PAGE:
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Ludwig Tieck
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Author
    (May 31, 1773-April 28, 1853)
    Born in Berlin, Germany
    Birth name was Johann Ludwig Tieck
    German poet, translator, editor, novelist, and critic
    Wrote poems 'Leben und Tod der heiligen Genoveva' and 'Leben und Tod des kleinen Rotkäppchens'
    Wrote over 40 short novels, including 'Die Geschichte des Herrn William Lovell' (1795-1796), 'Volksmarchen' (1797), 'Franz Stenbalds Wanderungen' (1798), 'Phantasus' (1812 - 1816), 'Dichterleben' (1826 - 1831), 'Schriften' (1828 - 1846), 'Vittoria Accorombona' (1840), 'Gessamelte Novellen' (1852 1854), and 'Nachgelassene Schriften' (1855)
    Wrote dramas 'Karl von Berneck' (1797), 'Ritter Blaubart' (1798), 'Der gestifelte Kater' (1798), 'Prinz Zerbino' (1799), 'Leben und Tod der heiligen Genoveva' (1800), and 'Kaiser Octavianus' (1804)
    Wrote German translations of Cervantes' 'Don Quixote' (1799-1801) and Shakespeare's 'The Tempest' (1799)
    Early leader in the Romantic movement of the late 18th and early 19th centuries
    He referred to himself in third person.
    He sometimes used the pen name 'Peter Leberecht' ('live right' in German).
    He depicted Dante crushing the modern critic in the Garden of Poetry of 'Prinz Zerbino.'
    The surprise twist ending of his 'Eckbert the Fair' is widely believed to have been his sister's contribution.
    His later novels turn away from fantasy, instead offering harsh criticism of the Young Germany movement and the Romantic movement.
    He's responsible for the inexplicable Huntsman character in the Little Red Riding Hood stories (he added him when adapting it from Perrault's French for a play).
    Like Schiller, he went by his middle name, which hasn't stopped scholars from identifying him as 'Johann,' confusing the hell out of people in both cases.
    He was one of Germany's foremost intellectual writers, but is rarely read today outside of Germany, overshadowed by his contemporaries Goethe, Schiller, and Kant (mainly because critics now find his stories to be confusing, anachronistic, and incoherent).
    He claimed to have met Mozart at a performance of his own opera during his widely publicized Berlin journey, but no other account mentions the composer attending, so it can't be verified.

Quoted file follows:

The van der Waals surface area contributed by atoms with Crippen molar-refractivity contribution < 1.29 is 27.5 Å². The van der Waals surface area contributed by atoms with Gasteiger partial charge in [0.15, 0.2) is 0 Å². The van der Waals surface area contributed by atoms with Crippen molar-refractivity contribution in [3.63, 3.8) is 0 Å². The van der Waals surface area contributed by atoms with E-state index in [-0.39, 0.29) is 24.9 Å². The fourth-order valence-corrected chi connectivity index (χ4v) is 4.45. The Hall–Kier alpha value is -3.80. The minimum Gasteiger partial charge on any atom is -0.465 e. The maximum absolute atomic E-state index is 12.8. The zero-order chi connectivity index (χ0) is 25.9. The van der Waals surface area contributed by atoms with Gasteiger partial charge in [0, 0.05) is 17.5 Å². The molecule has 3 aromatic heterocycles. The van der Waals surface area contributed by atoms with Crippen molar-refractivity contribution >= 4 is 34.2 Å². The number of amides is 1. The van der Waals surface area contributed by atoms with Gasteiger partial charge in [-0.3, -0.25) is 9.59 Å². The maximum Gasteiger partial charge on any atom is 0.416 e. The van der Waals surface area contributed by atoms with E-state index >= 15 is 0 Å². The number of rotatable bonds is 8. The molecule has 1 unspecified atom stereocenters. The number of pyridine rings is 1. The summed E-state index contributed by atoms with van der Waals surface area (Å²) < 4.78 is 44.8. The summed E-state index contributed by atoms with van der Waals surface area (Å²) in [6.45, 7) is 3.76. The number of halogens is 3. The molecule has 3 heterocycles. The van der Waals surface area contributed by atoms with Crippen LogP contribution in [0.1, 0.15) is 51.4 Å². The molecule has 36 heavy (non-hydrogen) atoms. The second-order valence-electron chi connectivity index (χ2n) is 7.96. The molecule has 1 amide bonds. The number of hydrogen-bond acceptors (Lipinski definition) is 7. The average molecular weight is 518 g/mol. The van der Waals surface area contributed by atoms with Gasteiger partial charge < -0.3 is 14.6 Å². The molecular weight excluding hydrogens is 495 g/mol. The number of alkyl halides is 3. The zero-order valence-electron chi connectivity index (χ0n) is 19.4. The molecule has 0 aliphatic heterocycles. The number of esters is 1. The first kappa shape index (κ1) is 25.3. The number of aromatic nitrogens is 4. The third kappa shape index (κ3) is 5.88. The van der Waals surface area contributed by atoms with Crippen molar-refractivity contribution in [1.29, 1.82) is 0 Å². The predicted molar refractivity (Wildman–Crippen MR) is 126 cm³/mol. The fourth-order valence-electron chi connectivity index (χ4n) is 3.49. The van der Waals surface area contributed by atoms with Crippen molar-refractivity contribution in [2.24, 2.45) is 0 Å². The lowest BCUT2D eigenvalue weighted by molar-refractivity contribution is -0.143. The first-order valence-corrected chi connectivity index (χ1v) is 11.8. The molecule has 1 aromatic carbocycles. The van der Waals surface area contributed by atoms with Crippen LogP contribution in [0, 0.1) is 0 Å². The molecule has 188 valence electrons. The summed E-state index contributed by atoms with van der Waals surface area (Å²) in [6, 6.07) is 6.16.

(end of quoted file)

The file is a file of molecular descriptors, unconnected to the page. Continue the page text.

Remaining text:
He has been called one of the 'Founding Fathers' of the Romantic literary movement.
    He served in the court of King William IV of Prussia near the end of his life.
    He influenced Richard Wagner's opera 'Tannhäuser' and Judith Weir's opera 'Blonde Eckbert'.
    He was influenced by Torquato Tasso, whom he features as a character in 'Vittoria Accorombona.'
    He was as popular with the elite German aristocracy as he was with the working class 'plebs.'
    He was versatile - excelling at epic poetry, musical comedy, fairy tales, literary criticism, and bourgeois tragedy, equally well.
    His work was revolutionary in that it emphasized emotion over the intellect, seamlessly weaving enchantment and fantasy with psychological realism.
    He is one of the few German writers whose work does not lose its musicality when it is translated from its original for into English (the only other exception being perhaps Goethe).
    But, he's also one of many German writers whose works are read less in schools on a discriminatory basis (thanks to Hitler).
    Margaret Fuller idolized him almost as much as Goethe, patterning her own fiction after his and teaching his works at her Boston 'conversations' for women in the 1830s.
    It is believed that his fairy tales served as a likelier model for the Brothers Grimm's original 'Children's and Household Stories' than Perrault's, as the Brothers were collecting the stories around the time that Tieck's were published.

Credit: BoyWiththeGreenHair


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